An early scene in Father Soldier Son shows the tearful reunion between a U.S. soldier on leave from serving in Afghanistan and his two young sons. As they rush into each other’s arms at an airport, the onlookers begin applauding. The blissful moment captured in Catrin Einhorn and Leslye Davis’ documentary would seem to indicate that it will be a sentimental portrait of a military family. But the film soon becomes something much more complex.
The Netflix documentary originated in 2010 as a New York Times project about a battalion’s yearlong deployment. But the filmmakers decided to also concentrate on a particular soldier, staff sergeant Brian Eisch, and spent nearly the next decade chronicling his experiences after he returned home following a serious injury. The result is a deeply intimate and revealing family portrait that proves admirable in its objectivity if occasionally frustrating in its sprawling sketchiness.
A deeply revealing and non-judgmental cinematic family portrait.
The opening scene takes place in 2010, accompanied by a voiceover of President Obama announcing the deployment of 30,000 more troops to Afghanistan. In an interview, Brian — a single father whose children, 12-year-old Isaac and 9-year-old Joey, are being cared for by their uncle — says that he is determined to not let the war change him and that he’ll be the same fun-loving, affectionate dad he’s always been.
That tragically turns out not to be the case when he comes home after suffering an injury that ultimately results in his leg being amputated below the knee. We see him suffering from constant pain, and becoming angry and frustrated, especially when his prosthetic is endlessly delayed because the injury doesn’t heal properly. “I had some power. I had some identity. And now, who am I?” Brian says bitterly.
His life picks up considerably when he meets Maria, to whom he proposes in a touching moment captured by the camera. She moves in, bringing one of her three children with her, and the household takes on an air of normalcy.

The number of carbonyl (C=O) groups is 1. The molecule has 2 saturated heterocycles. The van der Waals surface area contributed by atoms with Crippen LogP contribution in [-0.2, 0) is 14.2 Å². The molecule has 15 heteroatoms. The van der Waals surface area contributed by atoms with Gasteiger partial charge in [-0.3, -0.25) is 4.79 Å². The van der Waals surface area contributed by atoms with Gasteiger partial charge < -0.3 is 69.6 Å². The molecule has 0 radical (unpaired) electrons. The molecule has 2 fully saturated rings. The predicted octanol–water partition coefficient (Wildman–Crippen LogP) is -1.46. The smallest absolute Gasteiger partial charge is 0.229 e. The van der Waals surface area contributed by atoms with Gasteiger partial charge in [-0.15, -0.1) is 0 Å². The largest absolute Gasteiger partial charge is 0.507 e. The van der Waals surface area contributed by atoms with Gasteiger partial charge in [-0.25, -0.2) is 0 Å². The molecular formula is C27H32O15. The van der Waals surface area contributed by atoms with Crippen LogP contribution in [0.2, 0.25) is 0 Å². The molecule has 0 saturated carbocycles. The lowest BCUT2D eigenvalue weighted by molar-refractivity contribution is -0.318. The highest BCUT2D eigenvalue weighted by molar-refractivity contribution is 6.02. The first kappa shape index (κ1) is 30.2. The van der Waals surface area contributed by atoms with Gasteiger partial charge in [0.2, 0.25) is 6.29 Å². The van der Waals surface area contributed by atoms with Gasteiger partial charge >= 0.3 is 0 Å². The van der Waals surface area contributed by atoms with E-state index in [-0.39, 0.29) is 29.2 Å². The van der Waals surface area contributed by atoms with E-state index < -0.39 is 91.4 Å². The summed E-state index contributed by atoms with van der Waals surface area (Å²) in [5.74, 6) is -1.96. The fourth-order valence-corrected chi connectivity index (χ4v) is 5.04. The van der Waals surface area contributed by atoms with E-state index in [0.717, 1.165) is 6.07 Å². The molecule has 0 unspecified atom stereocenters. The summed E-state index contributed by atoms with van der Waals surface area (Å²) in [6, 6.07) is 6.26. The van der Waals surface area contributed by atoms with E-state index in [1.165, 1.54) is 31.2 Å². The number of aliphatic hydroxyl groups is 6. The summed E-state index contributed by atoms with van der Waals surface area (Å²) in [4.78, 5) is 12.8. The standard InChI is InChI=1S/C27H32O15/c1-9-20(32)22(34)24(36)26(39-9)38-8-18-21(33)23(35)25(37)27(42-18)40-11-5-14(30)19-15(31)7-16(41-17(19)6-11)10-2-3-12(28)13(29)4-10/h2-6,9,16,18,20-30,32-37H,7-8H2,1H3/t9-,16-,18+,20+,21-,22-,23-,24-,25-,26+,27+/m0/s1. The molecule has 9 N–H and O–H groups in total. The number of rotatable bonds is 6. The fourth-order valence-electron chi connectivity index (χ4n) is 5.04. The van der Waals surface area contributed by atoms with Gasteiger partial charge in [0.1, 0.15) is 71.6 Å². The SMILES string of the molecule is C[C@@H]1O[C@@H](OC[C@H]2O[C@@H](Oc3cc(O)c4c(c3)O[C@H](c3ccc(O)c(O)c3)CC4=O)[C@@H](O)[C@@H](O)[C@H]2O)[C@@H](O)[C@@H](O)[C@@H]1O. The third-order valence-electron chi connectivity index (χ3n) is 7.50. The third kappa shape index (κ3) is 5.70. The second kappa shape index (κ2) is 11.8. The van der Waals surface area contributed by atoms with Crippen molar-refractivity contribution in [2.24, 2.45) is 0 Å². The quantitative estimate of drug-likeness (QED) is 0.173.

Unfortunately, Brian’s demons haven’t entirely left him, as he gains weight and spends most of his time playing military-themed video games. “Sometimes I feel guilty because I’m not mission-capable anymore,” he admits.
The film, shot over nine years, captures family moments both happy and difficult. Not long after we see Brian and Maria get married, tragedy unexpectedly strikes. The incident gives the proceedings a dramatic heft that the filmmakers couldn’t have foreseen, serving as a reminder of the randomness of life.
The documentary proves most effective in capturing the mindset of people who make the military their vocation. Brian, whose interests are mainly hunting and fishing (at one point he starts a fish bait company), defines himself by his service and feels emotionally adrift when he’s forced to find a new sense of identity. Isaac doesn’t want to follow in his father’s footsteps, professing an intense desire to go to college and pursue a career in law enforcement. His father openly derides his eldest son’s aspirations because of his low grades and points out that if he enters the military, he’ll be promoted if he simply does his job properly.
That Isaac ultimately takes the military route, even though he admits he has no idea why exactly his country is fighting in Afghanistan, invests Father Soldier Son with a quality that, depending on your viewpoint, can be seen as either distressing or patriotic.
Production company/distributor: Netflix
Directors: Catrin Einhorn, Leslye Davis
Producers: Catrin Einhorn, Leslye Davis, Kathleen Lingo, Nancy Donaldson Gauss
Executive producers: Rebecca Corbett, James Dao, Sam Dolnick
Director of photography: Leslye Davis
Editor: Amy Foote
Composer: Nathan Halpern
Rated R, 99 min.